Hashtags are used all over the web, it began when San Francisco techie and former Google developer Chris Messina posted a tweet on Twitter using the hashtag #barcamp. He was inspired by flickr tags. As a short form of communication, tags/hashtags seemed like a good way of organizing brief exchanges and sharing. This took off and has become the easiest way to navigate Twitter and see what topics are trending across the globe.
Hashtags are used on Instagram as a means of describing the content of the photo posted. Facebook has recently jumped on this band wagon with people using hashtags in posts. Hashtags allow you to click on them and search the web for wherever and everywhere they were mentioned and used. In the Arab Spring, hashtags were used to filter the most recent updates from protests and conflict.
Hashtags have been used for charity campaigns and to raise awareness of certain topics for example the ALS #IceBucketChallenge. Bellow I have listed some of the most popular female made hashtags that promote activism for the topics that relate to.
Is a hashtag developed by plus size model Tess Holliday in 2015 to be proud of your curves and body. And challenging the idea that being skinny is the only way to be beautiful.
Was developed for all women to relate and find stories of times they have felt sexism towards them. To open up this issue and make people feel less isolated and like more of a group to be-rid sexism. The theory behind it is that all women experience sexism, but not all men are sexist.
A hashtag that was developed from #yesallwomen was:
Which was developed to prove that all men can be masculine without misogyny, chivalrous without demeaning, and feminists without fear. That equality benefits us all.
After Boko Haram militants kidnapped hundreds of girls from a Nigerian boarding school on April 15, an international campaign was raised to pressure the Nigerian government to “Bring Back Our Girls.” Hundreds of celebrities and big figureheads used this hashtag to put pressure further on the Nigerian government. Michelle Obama being one of the most prominent.
This hashtag was and is used to express the absurdity and disgust of the events that led unarmed black men who were shot and killed by either white police officers or local vigilantes. To erase black people that they do matter and that everyone is there for support. Also to criminalise and bring to a stop those who are racist and carrying out racist hate crimes.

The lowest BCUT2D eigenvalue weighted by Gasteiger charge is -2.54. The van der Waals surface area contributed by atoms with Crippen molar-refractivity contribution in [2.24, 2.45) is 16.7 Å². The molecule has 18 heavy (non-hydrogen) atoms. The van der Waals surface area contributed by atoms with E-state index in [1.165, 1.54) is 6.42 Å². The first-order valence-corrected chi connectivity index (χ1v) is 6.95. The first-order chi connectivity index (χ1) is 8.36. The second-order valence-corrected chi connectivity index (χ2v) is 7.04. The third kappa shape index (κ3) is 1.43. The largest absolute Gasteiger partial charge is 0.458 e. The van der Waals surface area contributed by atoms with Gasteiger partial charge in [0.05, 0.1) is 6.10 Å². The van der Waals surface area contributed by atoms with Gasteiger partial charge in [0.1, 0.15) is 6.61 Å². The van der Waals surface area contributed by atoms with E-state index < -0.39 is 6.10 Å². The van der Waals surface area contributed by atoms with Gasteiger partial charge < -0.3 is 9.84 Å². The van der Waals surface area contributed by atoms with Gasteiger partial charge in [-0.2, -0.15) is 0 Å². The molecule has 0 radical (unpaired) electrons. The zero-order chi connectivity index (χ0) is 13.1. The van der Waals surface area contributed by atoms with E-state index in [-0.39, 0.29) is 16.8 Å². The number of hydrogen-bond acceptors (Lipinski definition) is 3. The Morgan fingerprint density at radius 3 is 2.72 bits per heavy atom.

Is a hashtag used to share stories women have about abusive relationships and explaining why they stayed with the person for so long. Explaining it to those who don’t understand or who can’t relate to why someone who is being abused by a partner would stay with them. Removing the idea that the victim is partially at fault for staying with them.
This hashtag is to raise awareness of catcalling and how it is undermining and insulting for women. And inevitably stop it from happening. Its a funny hashtag that uses the concept of: men catcalling each other to prove its not flattering, and that men wouldn’t like it either so why would women.
Was a gender equality campaign named after Lina Esco’s 2014 film Free the Nipple. The campaign argues that women should be allowed to show their nipples in public. She believes that ‘normalising’ the nipple will desexualise women’s breasts. People cringe or find breasts disgusting in public places for example breast feeding a child, which shouldn’t be the case as this is one of the most natural things a woman will do when raising a child.
This was to advocate for the stereotyping and the idea that certain jobs are for certain sex’s. Also to help address the issue of stereotyping women based on their looks. A woman can be an engineer, just like a female can be any other job that stereotypically seems like a male role.
Is a hashtag run by Emma Watson. HeForShe is a solidarity campaign for gender equality initiated by UN Women. Its goal is to engage men and boys as agents of change for the achievement of gender equality and women’s rights, by encouraging them to take action against inequalities faced by women and girls.
Elona Kastrati started this campaign which is an unconventional movement where powerful gender equality messages are attached to sanitary towels which are stuck on lamp posts and landmarks in the streets of her city. It began in Germany, but this activism is seen all over the world. Indian women have used this campaign very successful to raise awareness in regards to rape culture and gender equality.
Is used like the above hashtag to campaign against sexual abuse and victim blaming. The victim is not in the wrong because she was in the wrong place at the wrong time, or because of the clothes she was wearing.
Is a form of support for abortion, it not something you need to hide or whisper about. It is a hashtag that is used to normalise the idea of abortion and that is ok to have one if you need to. You don’t need to feel guilty or bad, its your body.
A hashtag for those who take mental illness medication. There is no need to hide that you need medical help when it comes to mental health. Mental health needs to be spoken about and normalised.
Is a hashtag to empower those living with addiction, inspire ownership and pride in recovery, and encourage suffering addicts to seek treatment.
Is a hashtag developed to reinforce the idea that Asian-american’s are not like the stereotypes and generalisations that have been passed down by the media. Everyone is different. Stereotypes don’t define a race.
Is a campaign that people are using to insure muslims that there are people there for them and that everyone knows that they aren’t bad people and can’t be defined by the criminals who happen to be muslim. To remove isolation of muslims and bring people back together, remove Islamophobia.